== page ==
Research Tidbits/Conclusion – May 21st

The Research Week has come to its end. First off, I just want to thank all of you who have participated! Your participation has helped me (and others, I’m sure) do some research for their novels. More than that, when you submit your research to the RRW, other writers will be able to see your research and use it for their own novels as well! So, thank you so much.

Despite the Research Week being officially over, I think I’ll still keep researching for a little while, since I procrastinated I didn’t research all the topics I wanted to, and I encourage you all to keep researching as well. It is so helpful in making your writing realistic and believable, and you’ll just learn more!

Oh, and one more thing before I share my research-y quote and a little about it: in about a week, I’m going to make a post with links to all the research that was done this week. So during this coming week make sure to get all the research you did together and submit it to the RRW, and once it’s been added to the site, comment with the link(s) here. Then we shall all be able to look at each other’s research!

Now, for the quote:

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I really love this quote, because I think it describes what we do with writing in a beautiful way. Writing is realistic and unrealistic at the same time. Relatable, believable even, and yet fantastical.

Because when you write, what you’ve researched doesn’t have to be the truth. That’s what imagination is, that’s what writing is. You find the truth and twist it. You go back to a decision that was made and change it. You warp everything just a little, and immerse your readers in the magic that you’ve created.

Research, knowledge, experience, that’s the baseline. You need it so that you can have somewhere to push off from, a reference to look back at, but the beautiful thing about writing is that you can see it from a new perspective.

Research makes the story believable, and imagination is what makes it beautiful and interesting.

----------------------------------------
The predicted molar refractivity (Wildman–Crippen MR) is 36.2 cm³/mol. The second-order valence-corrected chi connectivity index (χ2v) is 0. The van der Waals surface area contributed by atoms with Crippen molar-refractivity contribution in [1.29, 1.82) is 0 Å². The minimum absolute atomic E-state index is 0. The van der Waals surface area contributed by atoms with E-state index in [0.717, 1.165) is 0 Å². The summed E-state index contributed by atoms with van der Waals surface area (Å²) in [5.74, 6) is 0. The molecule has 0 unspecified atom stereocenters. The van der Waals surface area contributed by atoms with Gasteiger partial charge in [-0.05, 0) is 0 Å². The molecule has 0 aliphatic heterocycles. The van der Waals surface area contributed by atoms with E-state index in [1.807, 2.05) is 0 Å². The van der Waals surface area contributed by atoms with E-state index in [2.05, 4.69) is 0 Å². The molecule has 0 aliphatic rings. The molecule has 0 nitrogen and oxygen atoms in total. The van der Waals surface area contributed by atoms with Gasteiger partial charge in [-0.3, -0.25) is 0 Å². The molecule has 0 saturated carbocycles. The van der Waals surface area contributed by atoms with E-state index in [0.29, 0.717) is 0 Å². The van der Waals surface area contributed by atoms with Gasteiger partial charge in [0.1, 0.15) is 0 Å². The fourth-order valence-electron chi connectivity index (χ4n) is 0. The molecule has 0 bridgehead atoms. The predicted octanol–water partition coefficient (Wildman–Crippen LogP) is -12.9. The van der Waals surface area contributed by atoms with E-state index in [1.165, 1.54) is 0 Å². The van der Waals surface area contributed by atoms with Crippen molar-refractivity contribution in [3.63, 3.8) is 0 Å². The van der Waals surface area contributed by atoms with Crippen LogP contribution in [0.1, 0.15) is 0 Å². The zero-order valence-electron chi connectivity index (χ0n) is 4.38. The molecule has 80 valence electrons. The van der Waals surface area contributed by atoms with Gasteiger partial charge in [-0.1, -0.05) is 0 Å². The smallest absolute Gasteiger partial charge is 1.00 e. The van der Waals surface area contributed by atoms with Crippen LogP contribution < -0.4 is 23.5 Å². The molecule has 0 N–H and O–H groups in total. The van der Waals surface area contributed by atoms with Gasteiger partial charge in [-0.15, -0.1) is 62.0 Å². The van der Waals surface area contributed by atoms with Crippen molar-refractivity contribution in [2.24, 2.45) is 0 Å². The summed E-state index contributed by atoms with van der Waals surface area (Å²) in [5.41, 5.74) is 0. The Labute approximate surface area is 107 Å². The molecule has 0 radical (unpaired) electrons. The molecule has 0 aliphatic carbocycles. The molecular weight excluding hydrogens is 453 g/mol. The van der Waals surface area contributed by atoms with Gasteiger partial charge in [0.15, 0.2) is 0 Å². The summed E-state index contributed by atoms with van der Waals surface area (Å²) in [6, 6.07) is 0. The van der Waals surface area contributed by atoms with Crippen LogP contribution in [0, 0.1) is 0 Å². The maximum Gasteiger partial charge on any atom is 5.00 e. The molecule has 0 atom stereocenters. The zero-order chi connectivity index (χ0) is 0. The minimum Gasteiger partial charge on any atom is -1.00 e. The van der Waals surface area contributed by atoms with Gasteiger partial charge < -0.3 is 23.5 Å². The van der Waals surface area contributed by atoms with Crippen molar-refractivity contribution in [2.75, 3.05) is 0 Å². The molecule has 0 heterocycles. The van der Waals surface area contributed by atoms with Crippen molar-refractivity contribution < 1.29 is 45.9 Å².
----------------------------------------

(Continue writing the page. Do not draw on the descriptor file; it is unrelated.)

So when you look back at your research, try to “think what nobody else has thought”. Isn’t that why we write, anyway? To show a new perspective, to show how things could be or might have been.

It’s a beautiful thing, to imagine, to write, to share, and when that is supplemented with research and realism…you might even be able to change the world.

How has the Research Week gone for you? How much did you get done? What have you been most excited about learning? (I’m researching castles right now!) Tell me, why do you write? And don’t forget to share the links to your research once you get them!

In My Characters’ Shoes: Leaving Home

I’ve heard people say to “write what you know”, and I’m sure you have too. Of course, it never seems to really make sense–unless, of course, you’re writing an autobiography. But today I had quite the adventure, and I learned more about what “writing what you know” means.

The idea came into my head like, well, a light bulb flashing on. I could be like my characters. I could be called to action. I could be called to adventure and have to leave home.

Characters usually have to leave their homes–it’s an integral section of the Hero’s Journey–and my personal characters have had that experience too. Usually, they have to do it quickly, sometimes within a matter of minutes.

So I decided that I would try the same thing. I would give myself ten minutes to gather whatever I would need to survive while journeying for three days, and then get out of my house before the time ran out, without anyone noticing. I gave myself a tiny bit to think of what I might bring with me, and then I began.